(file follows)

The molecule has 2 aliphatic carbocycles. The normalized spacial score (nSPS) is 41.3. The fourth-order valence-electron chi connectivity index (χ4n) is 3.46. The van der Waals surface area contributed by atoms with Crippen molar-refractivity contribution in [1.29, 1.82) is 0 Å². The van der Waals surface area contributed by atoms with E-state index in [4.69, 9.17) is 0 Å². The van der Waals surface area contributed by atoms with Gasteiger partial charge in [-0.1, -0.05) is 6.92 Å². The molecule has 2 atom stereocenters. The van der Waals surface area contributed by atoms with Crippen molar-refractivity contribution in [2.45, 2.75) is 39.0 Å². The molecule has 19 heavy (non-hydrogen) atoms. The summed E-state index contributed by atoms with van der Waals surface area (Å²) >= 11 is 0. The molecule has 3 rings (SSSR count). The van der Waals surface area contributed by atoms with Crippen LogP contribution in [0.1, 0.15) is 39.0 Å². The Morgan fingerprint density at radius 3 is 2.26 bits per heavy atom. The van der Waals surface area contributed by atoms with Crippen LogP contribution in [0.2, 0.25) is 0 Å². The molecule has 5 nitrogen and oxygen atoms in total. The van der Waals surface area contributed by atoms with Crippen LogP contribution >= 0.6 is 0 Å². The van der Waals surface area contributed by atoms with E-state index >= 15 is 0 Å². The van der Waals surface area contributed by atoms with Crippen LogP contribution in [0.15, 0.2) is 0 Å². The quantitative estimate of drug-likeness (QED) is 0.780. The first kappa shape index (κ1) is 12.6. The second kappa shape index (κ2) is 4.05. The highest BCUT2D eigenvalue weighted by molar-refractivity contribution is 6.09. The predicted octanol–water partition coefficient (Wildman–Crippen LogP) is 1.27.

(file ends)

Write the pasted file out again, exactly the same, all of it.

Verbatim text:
The molecule has 2 aliphatic carbocycles. The normalized spacial score (nSPS) is 41.3. The fourth-order valence-electron chi connectivity index (χ4n) is 3.46. The van der Waals surface area contributed by atoms with Crippen molar-refractivity contribution in [1.29, 1.82) is 0 Å². The van der Waals surface area contributed by atoms with E-state index in [4.69, 9.17) is 0 Å². The van der Waals surface area contributed by atoms with Gasteiger partial charge in [-0.1, -0.05) is 6.92 Å². The molecule has 2 atom stereocenters. The van der Waals surface area contributed by atoms with Crippen molar-refractivity contribution in [2.45, 2.75) is 39.0 Å². The molecule has 19 heavy (non-hydrogen) atoms. The summed E-state index contributed by atoms with van der Waals surface area (Å²) >= 11 is 0. The molecule has 3 rings (SSSR count). The van der Waals surface area contributed by atoms with Crippen LogP contribution in [0.1, 0.15) is 39.0 Å². The Morgan fingerprint density at radius 3 is 2.26 bits per heavy atom. The van der Waals surface area contributed by atoms with Crippen LogP contribution in [0.2, 0.25) is 0 Å². The molecule has 5 nitrogen and oxygen atoms in total. The van der Waals surface area contributed by atoms with Crippen LogP contribution >= 0.6 is 0 Å². The van der Waals surface area contributed by atoms with E-state index >= 15 is 0 Å². The van der Waals surface area contributed by atoms with Crippen LogP contribution in [0.15, 0.2) is 0 Å². The quantitative estimate of drug-likeness (QED) is 0.780. The first kappa shape index (κ1) is 12.6. The second kappa shape index (κ2) is 4.05. The highest BCUT2D eigenvalue weighted by molar-refractivity contribution is 6.09. The predicted octanol–water partition coefficient (Wildman–Crippen LogP) is 1.27.